Shenandoah Valley Sites Announce Slate of 40 programs to commemorate the Sesquicentennial of Stonewall Jackson’s historic 1862 Valley Campaign
NEW MARKET, Va.— “This campaign made the fame of Jackson as a commander…The rumor of his rapid movements and constant successes came like a wind from the mountains to the Confederate capital, and infused fresh life into the languid pulse and desponding hearts of the people.”
-- John Esten Cooke
In the spring of 1862, amidst the breathtaking beauty of the Shenandoah Valley, Confederate Gen. Thomas J. "Stonewall" Jackson conducted one of the most brilliant and audacious campaigns in American military history. The exploits of Jackson and his hard-marching "foot cavalry" helped save Richmond – and changed the course of the Civil War.
Now, 150 years later, more than 20 sites in the Shenandoah Valley will commemorate that historic campaign with a series of 40 events and programs – reenactments, living history programs, walking and driving tours, conferences, lectures, youth programs, memorial ceremonies, and exhibits. The programs will follow the timeline and route of historical events, allowing visitors to retrace the path and course of the campaign – and to follow the “foot cavalry,” Jackson’s famous hard-marching troops.
Earlier this month, the Shenandoah Valley Battlefields Foundation was joined at the Museum of Shenandoah Valley by partners throughout the Valley and the Commonwealth to announce the wide-ranging slate of programs. Partners gathered for the announcement included the Winchester-Frederick County Convention & Visitors Bureau, the Winchester-Frederick County Historical Society, the Museum of the Shenandoah Valley, Cedar Creek and Belle Grove National Historical Park, the Cedar Creek Battlefield Foundation, the Warren Heritage Society, Front Royal-Warren County Tourism, the Luray-Page County Chamber of Commerce & Visitor Center, the Luray Valley Museum at Luray Caverns, Shenandoah County Tourism, the Virginia Museum of the Civil War (New Market Battlefield), Harrisonburg Tourism and Visitor Services, the Heritage Museum (Dayton), Grand Caverns (Grottoes), Waynesboro Tourism, Stonewall Jackson House (Lexington), and Lexington and Rockbridge Area Tourism.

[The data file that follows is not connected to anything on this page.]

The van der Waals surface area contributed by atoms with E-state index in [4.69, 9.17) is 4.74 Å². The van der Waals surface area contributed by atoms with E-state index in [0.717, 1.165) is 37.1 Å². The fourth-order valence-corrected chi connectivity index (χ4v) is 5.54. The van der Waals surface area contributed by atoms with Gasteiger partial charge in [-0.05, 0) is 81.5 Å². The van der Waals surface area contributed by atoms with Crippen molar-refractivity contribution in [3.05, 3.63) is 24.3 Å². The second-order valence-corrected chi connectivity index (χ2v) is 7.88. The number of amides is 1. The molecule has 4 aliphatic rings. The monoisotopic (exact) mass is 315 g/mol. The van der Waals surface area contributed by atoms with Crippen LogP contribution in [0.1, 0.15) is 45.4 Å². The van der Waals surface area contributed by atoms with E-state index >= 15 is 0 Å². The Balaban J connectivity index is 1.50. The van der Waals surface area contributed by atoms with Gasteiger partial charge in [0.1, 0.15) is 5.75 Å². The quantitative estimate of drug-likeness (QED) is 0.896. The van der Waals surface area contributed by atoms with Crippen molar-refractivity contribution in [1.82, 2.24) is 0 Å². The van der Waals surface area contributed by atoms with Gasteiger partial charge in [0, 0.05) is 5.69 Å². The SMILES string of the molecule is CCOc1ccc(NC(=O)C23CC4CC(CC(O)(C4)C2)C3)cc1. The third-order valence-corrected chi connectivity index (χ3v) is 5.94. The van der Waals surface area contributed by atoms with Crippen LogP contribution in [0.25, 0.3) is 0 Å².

“Civil War sites in the Valley have been hard at work planning these programs for four years,” said Terry Heder, Director of Interpretation and Field Programs at the Shenandoah Valley Battlefields Foundation. “And it shows not just in the quality of the programs, but also in the variety; these programs truly offer something for everyone. These programs cover all aspects of the war, military and civilian, and run the gamut from scholarly talks to full-scale reenactments, from battlefield tours to fun-filled historical programs for kids, and from ceremonies that honor the fallen to programs about the work we do today to preserve the sites where these historic events occurred.”